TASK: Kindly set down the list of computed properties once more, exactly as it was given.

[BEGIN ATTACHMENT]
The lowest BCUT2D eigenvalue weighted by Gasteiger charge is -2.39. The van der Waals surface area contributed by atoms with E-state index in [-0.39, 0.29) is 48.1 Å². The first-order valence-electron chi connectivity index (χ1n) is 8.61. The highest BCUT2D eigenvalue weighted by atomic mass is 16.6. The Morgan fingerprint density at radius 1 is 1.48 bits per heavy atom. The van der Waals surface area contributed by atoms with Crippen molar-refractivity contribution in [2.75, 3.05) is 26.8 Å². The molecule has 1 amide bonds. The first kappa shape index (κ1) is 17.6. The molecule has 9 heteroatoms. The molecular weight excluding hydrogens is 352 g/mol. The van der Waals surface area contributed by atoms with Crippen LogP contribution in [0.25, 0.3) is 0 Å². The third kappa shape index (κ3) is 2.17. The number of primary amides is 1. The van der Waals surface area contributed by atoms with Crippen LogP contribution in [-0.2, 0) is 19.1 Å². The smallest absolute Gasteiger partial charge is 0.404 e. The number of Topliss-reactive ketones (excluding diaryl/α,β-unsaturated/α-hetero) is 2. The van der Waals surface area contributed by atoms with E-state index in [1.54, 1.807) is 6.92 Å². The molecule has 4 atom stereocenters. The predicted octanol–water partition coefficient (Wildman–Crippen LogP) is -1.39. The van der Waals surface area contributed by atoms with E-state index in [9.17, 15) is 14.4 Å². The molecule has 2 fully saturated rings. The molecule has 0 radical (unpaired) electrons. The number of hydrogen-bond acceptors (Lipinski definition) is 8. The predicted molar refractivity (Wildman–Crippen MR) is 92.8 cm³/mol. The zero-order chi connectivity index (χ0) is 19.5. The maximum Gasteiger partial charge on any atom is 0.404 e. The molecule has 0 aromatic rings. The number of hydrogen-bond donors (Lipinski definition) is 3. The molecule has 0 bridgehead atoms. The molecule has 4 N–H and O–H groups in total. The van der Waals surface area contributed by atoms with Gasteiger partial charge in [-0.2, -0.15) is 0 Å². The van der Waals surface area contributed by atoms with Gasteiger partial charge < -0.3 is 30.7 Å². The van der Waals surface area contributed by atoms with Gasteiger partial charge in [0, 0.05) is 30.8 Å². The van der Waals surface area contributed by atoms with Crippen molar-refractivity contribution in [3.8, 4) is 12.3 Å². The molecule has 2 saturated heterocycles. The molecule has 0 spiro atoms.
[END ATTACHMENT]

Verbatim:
The lowest BCUT2D eigenvalue weighted by Gasteiger charge is -2.39. The van der Waals surface area contributed by atoms with E-state index in [-0.39, 0.29) is 48.1 Å². The first-order valence-electron chi connectivity index (χ1n) is 8.61. The highest BCUT2D eigenvalue weighted by atomic mass is 16.6. The Morgan fingerprint density at radius 1 is 1.48 bits per heavy atom. The van der Waals surface area contributed by atoms with Crippen molar-refractivity contribution in [2.75, 3.05) is 26.8 Å². The molecule has 1 amide bonds. The first kappa shape index (κ1) is 17.6. The molecule has 9 heteroatoms. The molecular weight excluding hydrogens is 352 g/mol. The van der Waals surface area contributed by atoms with Crippen LogP contribution in [0.25, 0.3) is 0 Å². The third kappa shape index (κ3) is 2.17. The number of primary amides is 1. The van der Waals surface area contributed by atoms with Crippen LogP contribution in [-0.2, 0) is 19.1 Å². The smallest absolute Gasteiger partial charge is 0.404 e. The number of Topliss-reactive ketones (excluding diaryl/α,β-unsaturated/α-hetero) is 2. The van der Waals surface area contributed by atoms with E-state index in [1.54, 1.807) is 6.92 Å². The molecule has 4 atom stereocenters. The predicted octanol–water partition coefficient (Wildman–Crippen LogP) is -1.39. The van der Waals surface area contributed by atoms with E-state index in [9.17, 15) is 14.4 Å². The molecule has 2 fully saturated rings. The molecule has 0 radical (unpaired) electrons. The number of hydrogen-bond acceptors (Lipinski definition) is 8. The predicted molar refractivity (Wildman–Crippen MR) is 92.8 cm³/mol. The zero-order chi connectivity index (χ0) is 19.5. The maximum Gasteiger partial charge on any atom is 0.404 e. The molecule has 0 aromatic rings. The number of hydrogen-bond donors (Lipinski definition) is 3. The molecule has 0 bridgehead atoms. The molecule has 4 N–H and O–H groups in total. The van der Waals surface area contributed by atoms with Gasteiger partial charge in [-0.2, -0.15) is 0 Å². The van der Waals surface area contributed by atoms with Gasteiger partial charge < -0.3 is 30.7 Å². The van der Waals surface area contributed by atoms with Gasteiger partial charge in [0, 0.05) is 30.8 Å². The van der Waals surface area contributed by atoms with Crippen molar-refractivity contribution in [3.8, 4) is 12.3 Å². The molecule has 2 saturated heterocycles. The molecule has 0 spiro atoms.